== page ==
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‘More uncertainty’: Journalists weigh in on changing print media landscape

by News Desk
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Kevin Weedmark and Moosomin World-Spectator continue to thrive as big companies headline the apparent decline of the Canadian newspaper industry.

Weedmark purchased a weekly newspaper in southeastern Saskatchewan in 2002 with a circulation of 1,700. Today that number is about 5,000, and adding his two regional newspapers from this publisher brings the total circulation to 43,000.

“When I bought this newspaper, I didn’t think it was business first. I thought it was community service first,” Weedmark said Monday.

“There is nothing magical about Moosomin or what we have done here that nowhere else can. .”

This is in stark contrast to the reality unfolding for some major newspapers owned by Postmedia Network Corp.

The company last week announced that it lay off 11% of the editorial staffprinting presses, office space, changes in publishing schedules, etc.

Postmedia employs approximately 650 journalists across Canada and also owns two of Saskatchewan’s leading urban dailies, the Saskatoon StarPhoenix and the Regina Reader Post.

We are selling the historic Star Phoenix building and all remaining journalists will be working from home. Newspaper presses will also move from Saskatoon to Esteban, Saskatoon, about 200 kilometers southeast of Regina.

Listen | What Does the Future of Newspapers in Saskatchewan Look Like?

blue sky50:02What does the future of newspapers in Saskatchewan look like?

It is a time of great change for Saskatchewan’s two largest daily newspapers, and these changes are of great concern to those who work at these newspapers and those who rely on them for local news. In today’s show, we look at what’s causing the latest Postmedia troubles and talk to the editors of the state’s weekly newspapers. We speak with Journalism Professor Patricia Elliot, Moosomin Worldview Editor Kevin Weedmark, Prince Albert Daily Herald Editor Jason Carr, and Saskatchewan Weekly Newspapers Association Executive Director Steve Nixon. I heard.

Austin Davis, a Regina Leader-Post journalist since 2014, tweeted about the change on January 25th.

“There is more uncertainty for resilient newsrooms and hard-working reporters in distress,” Davis wrote.

“I cannot and will not defend these decisions.In the last nine years, I have seen dozens of my colleagues buy or leave due to burnout, stress, and low pay. Survivors are expected to continue publishing products of the same standard. That is not possible.”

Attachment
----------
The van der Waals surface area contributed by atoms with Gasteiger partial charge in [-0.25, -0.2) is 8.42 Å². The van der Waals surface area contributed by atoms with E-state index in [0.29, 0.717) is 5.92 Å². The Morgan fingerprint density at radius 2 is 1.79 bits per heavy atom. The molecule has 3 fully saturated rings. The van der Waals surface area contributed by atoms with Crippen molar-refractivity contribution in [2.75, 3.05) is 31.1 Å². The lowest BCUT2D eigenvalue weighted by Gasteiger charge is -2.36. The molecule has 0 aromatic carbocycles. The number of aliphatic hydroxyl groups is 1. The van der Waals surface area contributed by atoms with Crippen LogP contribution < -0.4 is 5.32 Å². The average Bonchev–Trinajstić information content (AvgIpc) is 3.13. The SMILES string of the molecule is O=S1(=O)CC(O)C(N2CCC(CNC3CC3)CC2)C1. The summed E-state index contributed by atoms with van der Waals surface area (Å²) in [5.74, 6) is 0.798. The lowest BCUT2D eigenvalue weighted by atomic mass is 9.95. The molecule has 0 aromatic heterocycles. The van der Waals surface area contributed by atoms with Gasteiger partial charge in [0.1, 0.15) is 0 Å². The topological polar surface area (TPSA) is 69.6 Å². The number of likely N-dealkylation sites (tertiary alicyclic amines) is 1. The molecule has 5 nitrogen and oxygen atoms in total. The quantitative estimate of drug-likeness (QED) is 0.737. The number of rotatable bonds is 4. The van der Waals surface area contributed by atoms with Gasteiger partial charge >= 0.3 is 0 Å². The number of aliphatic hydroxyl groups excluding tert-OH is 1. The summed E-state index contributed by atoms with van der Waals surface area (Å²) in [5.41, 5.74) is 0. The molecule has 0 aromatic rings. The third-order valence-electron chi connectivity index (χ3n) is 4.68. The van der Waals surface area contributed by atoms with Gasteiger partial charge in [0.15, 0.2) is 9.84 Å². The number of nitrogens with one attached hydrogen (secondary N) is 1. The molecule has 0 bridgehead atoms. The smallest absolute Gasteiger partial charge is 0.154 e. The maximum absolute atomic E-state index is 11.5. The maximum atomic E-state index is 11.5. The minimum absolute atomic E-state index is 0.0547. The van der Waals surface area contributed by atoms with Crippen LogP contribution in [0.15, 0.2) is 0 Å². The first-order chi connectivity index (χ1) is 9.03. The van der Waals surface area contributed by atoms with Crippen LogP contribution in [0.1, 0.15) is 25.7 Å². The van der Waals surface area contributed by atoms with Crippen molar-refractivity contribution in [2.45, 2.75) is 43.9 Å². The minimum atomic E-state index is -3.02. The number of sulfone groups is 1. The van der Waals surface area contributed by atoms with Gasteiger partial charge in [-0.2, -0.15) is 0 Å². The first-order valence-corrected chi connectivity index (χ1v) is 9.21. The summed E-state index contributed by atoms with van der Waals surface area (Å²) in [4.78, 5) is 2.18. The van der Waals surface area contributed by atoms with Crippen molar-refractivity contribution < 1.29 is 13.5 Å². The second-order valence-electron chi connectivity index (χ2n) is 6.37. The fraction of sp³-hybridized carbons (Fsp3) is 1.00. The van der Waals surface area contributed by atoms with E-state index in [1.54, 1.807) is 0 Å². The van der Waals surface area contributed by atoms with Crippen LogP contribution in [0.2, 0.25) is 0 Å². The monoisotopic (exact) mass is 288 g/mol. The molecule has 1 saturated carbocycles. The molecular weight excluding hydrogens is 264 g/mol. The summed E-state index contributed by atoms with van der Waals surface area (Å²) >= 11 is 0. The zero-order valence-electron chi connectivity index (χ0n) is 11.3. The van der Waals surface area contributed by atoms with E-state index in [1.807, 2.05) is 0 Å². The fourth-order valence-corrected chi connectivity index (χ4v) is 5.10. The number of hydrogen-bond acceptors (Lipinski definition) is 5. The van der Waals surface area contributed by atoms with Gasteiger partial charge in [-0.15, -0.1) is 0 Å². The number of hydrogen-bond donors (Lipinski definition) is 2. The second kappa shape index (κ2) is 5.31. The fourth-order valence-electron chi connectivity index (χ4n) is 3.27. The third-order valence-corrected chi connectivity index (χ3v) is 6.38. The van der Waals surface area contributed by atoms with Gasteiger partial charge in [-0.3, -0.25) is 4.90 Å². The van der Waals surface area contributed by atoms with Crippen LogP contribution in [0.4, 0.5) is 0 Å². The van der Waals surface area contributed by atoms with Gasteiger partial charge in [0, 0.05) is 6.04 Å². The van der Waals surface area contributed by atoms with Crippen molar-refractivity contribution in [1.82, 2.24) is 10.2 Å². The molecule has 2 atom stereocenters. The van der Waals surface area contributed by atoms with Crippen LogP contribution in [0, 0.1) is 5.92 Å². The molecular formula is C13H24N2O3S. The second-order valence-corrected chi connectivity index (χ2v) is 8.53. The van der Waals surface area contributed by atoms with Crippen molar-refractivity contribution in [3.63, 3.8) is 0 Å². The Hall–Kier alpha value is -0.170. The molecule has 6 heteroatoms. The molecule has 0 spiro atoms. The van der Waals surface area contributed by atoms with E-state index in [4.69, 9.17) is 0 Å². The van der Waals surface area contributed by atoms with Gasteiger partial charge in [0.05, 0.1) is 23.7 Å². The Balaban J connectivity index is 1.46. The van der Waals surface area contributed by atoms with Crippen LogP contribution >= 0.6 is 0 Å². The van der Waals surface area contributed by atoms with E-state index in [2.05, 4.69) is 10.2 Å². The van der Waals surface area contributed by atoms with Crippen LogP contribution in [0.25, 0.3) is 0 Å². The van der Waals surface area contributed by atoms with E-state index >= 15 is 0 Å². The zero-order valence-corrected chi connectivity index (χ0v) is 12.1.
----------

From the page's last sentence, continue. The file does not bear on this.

“Angry and frustrating”

Trish Elliott, Distinguished Professor of Investigative and Community Journalism at Canadian Aboriginal University and executive member of J-Schools Canada, writes: CBC Saskatchewan opinion editorial Published on Monday and attended blue sky I will share her thoughts later in the day.

Elliott told CBC’s Heather Morrison, “It’s just crazy and frustrating.

“Every decade, the commission seems to say that we need to better regulate the way media is owned here. But nothing happens.”

Trish Elliott in a 2015 photo believes Canadian newspapers are being looted by monopoly capitalism. (Jordan Bell/CBC)

Elliott pointed to the fact that her local newspaper in Saskatchewan is now owned by a US hedge fund

“Postmedia’s majority shareholders are in the United States, so we’re clearly not protected from foreign ownership. This is another failure of regulation,” she said.

Steve Nixon, executive director of the Saskatchewan Newspapers Association, also pointed to the impact of large corporations on the overall state of print media.

“Good journalism costs money,” said Nixon.

“The money being used to pay journalists is being siphoned off primarily by two large companies, neither owned by Canadian companies.”

See Independent Everyday Success

Jason Carr is editor of the employee-owned and operated Prince Albert Daily Herald, one of Canada’s few independent daily newspapers.

In 2017, a group of employees reached a tentative agreement to purchase paper from Star News Publishing Inc., preventing the paper from being folded. Started operations under Publishing Inc.

“It’s been a lot of work for sure, but it’s been very rewarding and the community has been very supportive of us,” Carr said.

Kerr, who has worked at the paper since 2015, said employee-owned and run has allowed the paper to focus on local stories and support local events.

Still, he noted that the number of newspapers in northern Saskatchewan was slowly declining.He pointed to the end of La Ronge Northerner. Weekly newspaper discontinued for the first time in 41 years 2015.

“It left a huge gap, so if you want to get your news from a printed newspaper, there aren’t many,” Carr said, adding that the North is often referred to as a “media desert.”

“There’s a lot going on there, a lot of good news and a lot of bad news, but there aren’t enough reporters out there to report it.”

The independent publisher behind The Herald is trying to fill that void. It prints an independent monthly newspaper called The Northern Advocate, which is distributed in northern Saskatchewan and Manitoba.

Carr said another great thing about being an independent entity is the option to reinvest in the community and support local events.

“There really is no argument,” he said. “We just looked and said, ‘Yeah, this is something we want to support, and we support it.’

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